For the first post of this new blog, I’d thought I’d tell you a little more about me and my experiences as a developer and a writer. Depending on your point of view this is either going to be really interesting, or really boring. Either way, I hope it gives you a little insight into how I came to be where I am now, and through the pages on this blog, you’ll be able to join me on my journey to where I’m going — even if I don’t know the final destination — but that’s the fun part!
I moved to Virginia, in the United States from Leicester, England, in October 2014. Prior to moving, I worked as a registered nurse with experience in critical care nursing and anesthesiology. I enjoyed it, I was good at it, but in 2010 I was diagnosed with a chronic illness, the degenerative autoimmune condition Ankylosing Spondylitis (A.S.).
Managing my daily symptoms and chronic pain became very difficult in such a high-pressured job. So when we moved across the pond I stayed at home to look after our then almost 3-year-old and 6-month-old children, with my wife returning back to full-time employment.
I’m not the kind of fella to sit and do nothing (not that looking after two kids is doing nothing). I like to keep my mind working, always learning and improving, and as a result, a lot changed in the coming years. I learned a lot and achieved things some people only ever dream of. I would never have guessed that in the next three and a half years I would earn a black belt, write two books, co-found a non-profit, learn to code, and start my own web development business.
I should backtrack a little because it wasn’t like I came to code from nowhere. I’d always had an interest in code and tech ever since I was a kid, even if I never always realized it.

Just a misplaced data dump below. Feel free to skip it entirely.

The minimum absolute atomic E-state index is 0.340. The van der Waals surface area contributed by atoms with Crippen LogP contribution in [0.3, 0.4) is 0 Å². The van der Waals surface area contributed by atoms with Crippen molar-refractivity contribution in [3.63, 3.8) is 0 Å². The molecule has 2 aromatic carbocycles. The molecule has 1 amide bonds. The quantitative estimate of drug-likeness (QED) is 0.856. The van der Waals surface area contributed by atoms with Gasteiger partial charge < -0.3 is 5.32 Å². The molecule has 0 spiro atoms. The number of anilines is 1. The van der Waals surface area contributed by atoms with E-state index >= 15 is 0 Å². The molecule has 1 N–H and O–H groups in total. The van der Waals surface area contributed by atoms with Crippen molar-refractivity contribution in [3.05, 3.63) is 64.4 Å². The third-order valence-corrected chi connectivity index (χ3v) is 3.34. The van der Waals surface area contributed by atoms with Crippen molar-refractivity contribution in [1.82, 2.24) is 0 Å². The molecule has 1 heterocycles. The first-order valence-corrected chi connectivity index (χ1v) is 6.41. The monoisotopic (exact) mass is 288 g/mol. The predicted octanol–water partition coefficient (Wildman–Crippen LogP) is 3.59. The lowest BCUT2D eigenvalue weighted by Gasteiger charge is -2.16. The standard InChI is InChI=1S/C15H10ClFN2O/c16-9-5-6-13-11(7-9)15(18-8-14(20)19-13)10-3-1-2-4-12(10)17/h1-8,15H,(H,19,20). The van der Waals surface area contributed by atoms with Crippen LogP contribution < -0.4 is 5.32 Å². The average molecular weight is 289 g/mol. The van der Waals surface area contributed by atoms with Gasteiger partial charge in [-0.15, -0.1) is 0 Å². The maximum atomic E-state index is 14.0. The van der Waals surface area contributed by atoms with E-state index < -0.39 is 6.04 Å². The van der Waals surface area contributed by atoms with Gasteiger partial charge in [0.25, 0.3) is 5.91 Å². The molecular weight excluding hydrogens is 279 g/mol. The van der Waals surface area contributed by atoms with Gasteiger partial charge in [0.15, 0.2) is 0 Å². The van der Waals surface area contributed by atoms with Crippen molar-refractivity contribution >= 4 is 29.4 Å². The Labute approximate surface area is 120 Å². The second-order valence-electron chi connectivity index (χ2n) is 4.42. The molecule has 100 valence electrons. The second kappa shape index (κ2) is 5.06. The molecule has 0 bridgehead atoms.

My first coding experience was in school when I was 11 or 12 years old. I started out copying some text commands from an old scruffy book in computer class into a BBC micro. This turned out to be BASIC code, which invariably wouldn't run because of a typo on line 50. (It's funny how some issues never seem to go away...)
In grammar school (~15yrs old) I set up an FTP server on my x486 computer so I could share funny memes and short video clips with my friends. I spent most nights 'tinkering' with my computer, mostly learning by trial and error. Sometimes I regret not staying with my early interest and pursuing it further. It wasn't until over a decade later that I returned back to something that resembled coding when I built a website for my sister’s photography business using Dreamweaver in 2010.
Fast-forward to Jan 2017, and I finally made the leap to learn to code 'properly' by learning Python, after first trying several other languages (C++, PHP, and C#.)
I fell in love.
The more Python I wrote, the more I loved it. But the best part of Python, by far, is the community. As someone who suffers from the disease A.S., and is a patient advocate, (former) blogger, and has started a non-profit for A.S. sufferers, I understand just as much as anyone the importance of community. Being part of the right community is life changing, literally. And fostering a positive and devoted community is hard work. This is something I have been doing in one-way shape or form for a long time. So it made me appreciate the Python community so much more when I encountered the positivity and encouragement it displays daily. So much so that I now work as the Community Manager for the team at Real Python (*waves to Dan.)
Aside from being a Python developer (albeit a relatively new one), I am a professional writer who has written articles for many online publications. I have written both fiction and non-fiction books, and I can now write in both American, and British English (should the need arise.)
And when I'm not caring for my children, teaching martial arts, advocating for the chronically ill, or writing code, I can normally be found cultivating my bonsai trees, playing my guitar, or building amazing forts with the furniture (apparently, I hate sleep.)
If you have any questions about anything you have read here today, please do get in touch. I am very open and transparent about most things, and I would like to chat with you in the comments or via email about any or all of it.
I am here to teach, grow and learn. And I hope I can help you do the same, too.